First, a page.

The 25th anniversary of the American Disability Act is striking a bitter chord in global citizens with disability,
IT was a culture shock for wheelchair user Anthony SB Thanasayan when he first got a chance to go to the United States.
“This was more than 10 years ago – when I reached the airport, I was picked up by someone who clearly could not dress himself (due to his physical disability) but was independent enough to drive.
“Then I tried taking the bus around town, it was so easy with all the facilities they have for the disabled. It was a real culture shock for me, I didn’t think it was possible for a person with disability to be so mobile,” says the disability rights activist and former Petaling Jaya city councillor.
Then there were the elevators with Braille buttons, Braille menus and closed-caption text or sign language interpreter for movies and television shows.
These are some of the facilities provided and changes made under the 1990 Americans with Disabilities Act (ADA) to help people with disability in the US gain greater independence, inclusion and equal opportunity to participate fully in society.
The major advancements were undoubtedly in access to employment and education.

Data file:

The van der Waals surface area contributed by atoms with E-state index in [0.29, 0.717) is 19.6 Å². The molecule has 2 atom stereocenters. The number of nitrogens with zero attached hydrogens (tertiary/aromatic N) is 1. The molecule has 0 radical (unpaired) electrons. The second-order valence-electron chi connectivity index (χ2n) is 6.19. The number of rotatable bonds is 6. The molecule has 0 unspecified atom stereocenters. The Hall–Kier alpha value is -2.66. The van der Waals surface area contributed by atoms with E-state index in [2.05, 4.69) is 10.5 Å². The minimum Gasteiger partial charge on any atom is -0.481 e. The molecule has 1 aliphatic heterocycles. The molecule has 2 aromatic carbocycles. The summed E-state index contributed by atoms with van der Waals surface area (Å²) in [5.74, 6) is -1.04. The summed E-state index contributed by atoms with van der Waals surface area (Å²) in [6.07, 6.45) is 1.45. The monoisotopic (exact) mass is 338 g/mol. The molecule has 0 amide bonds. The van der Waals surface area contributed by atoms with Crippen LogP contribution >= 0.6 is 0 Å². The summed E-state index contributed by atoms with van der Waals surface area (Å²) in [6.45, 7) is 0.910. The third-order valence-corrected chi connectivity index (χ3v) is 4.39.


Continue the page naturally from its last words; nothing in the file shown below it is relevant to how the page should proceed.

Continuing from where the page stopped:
Now with its 25th anniversary coming around on the 26th of this month (July), the ADA’s milestone is being marked with various advocacy programmes, including a recent global webchat between American disability rights activists and their counterparts from around the world.
Malaysia was one of over 10 countries around the world including Armenia, Sri Lanka, South Korea, Pakistan, Taiwan, India and Tajikistan who joined in the live discussion on the Internet from the State Department office in Washington, moderated by the State Department’s special adviser for persons with disabilities Judy Heumann.
The other panellists from Washington were Ann Cody, a Paralympian and member of the International Paralympic Committee and King Jordan, former president of Gallaudet University, a private university for the deaf.
As Heumann puts it, the ADA was the world’s first comprehensive law on the rights of people with disability.
The ADA is a civil rights law that prohibits discrimination against individuals with disabilities in all areas of public life, including jobs, schools, transportation, and all public and private places that are open to the general public. The purpose of the law is to make sure that people with disabilities have the same rights and opportunities as everyone else, says Heumann.